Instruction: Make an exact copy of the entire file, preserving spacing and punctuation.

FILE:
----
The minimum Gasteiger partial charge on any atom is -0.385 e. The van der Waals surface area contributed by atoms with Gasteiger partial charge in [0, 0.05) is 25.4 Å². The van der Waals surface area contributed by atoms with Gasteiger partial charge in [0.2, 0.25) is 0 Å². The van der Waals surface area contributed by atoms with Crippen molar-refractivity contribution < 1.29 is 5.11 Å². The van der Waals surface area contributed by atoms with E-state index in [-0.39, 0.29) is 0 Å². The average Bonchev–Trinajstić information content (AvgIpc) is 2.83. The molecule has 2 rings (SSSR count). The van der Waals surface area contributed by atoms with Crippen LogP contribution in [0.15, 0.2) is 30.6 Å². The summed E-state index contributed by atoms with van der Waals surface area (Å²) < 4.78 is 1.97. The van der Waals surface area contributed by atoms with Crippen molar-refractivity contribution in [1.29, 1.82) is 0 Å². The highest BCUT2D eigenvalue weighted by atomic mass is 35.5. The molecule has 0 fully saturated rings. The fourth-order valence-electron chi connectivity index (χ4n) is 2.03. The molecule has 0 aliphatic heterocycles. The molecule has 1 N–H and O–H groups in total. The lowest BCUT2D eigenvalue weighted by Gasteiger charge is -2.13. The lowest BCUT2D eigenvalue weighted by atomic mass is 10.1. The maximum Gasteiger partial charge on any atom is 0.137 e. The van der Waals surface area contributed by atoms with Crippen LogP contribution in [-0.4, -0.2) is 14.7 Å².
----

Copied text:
The minimum Gasteiger partial charge on any atom is -0.385 e. The van der Waals surface area contributed by atoms with Gasteiger partial charge in [0, 0.05) is 25.4 Å². The van der Waals surface area contributed by atoms with Gasteiger partial charge in [0.2, 0.25) is 0 Å². The van der Waals surface area contributed by atoms with Crippen molar-refractivity contribution < 1.29 is 5.11 Å². The van der Waals surface area contributed by atoms with E-state index in [-0.39, 0.29) is 0 Å². The average Bonchev–Trinajstić information content (AvgIpc) is 2.83. The molecule has 2 rings (SSSR count). The van der Waals surface area contributed by atoms with Crippen LogP contribution in [0.15, 0.2) is 30.6 Å². The summed E-state index contributed by atoms with van der Waals surface area (Å²) < 4.78 is 1.97. The van der Waals surface area contributed by atoms with Crippen molar-refractivity contribution in [1.29, 1.82) is 0 Å². The highest BCUT2D eigenvalue weighted by atomic mass is 35.5. The molecule has 0 fully saturated rings. The fourth-order valence-electron chi connectivity index (χ4n) is 2.03. The molecule has 0 aliphatic heterocycles. The molecule has 1 N–H and O–H groups in total. The lowest BCUT2D eigenvalue weighted by Gasteiger charge is -2.13. The lowest BCUT2D eigenvalue weighted by atomic mass is 10.1. The maximum Gasteiger partial charge on any atom is 0.137 e. The van der Waals surface area contributed by atoms with Crippen LogP contribution in [-0.4, -0.2) is 14.7 Å².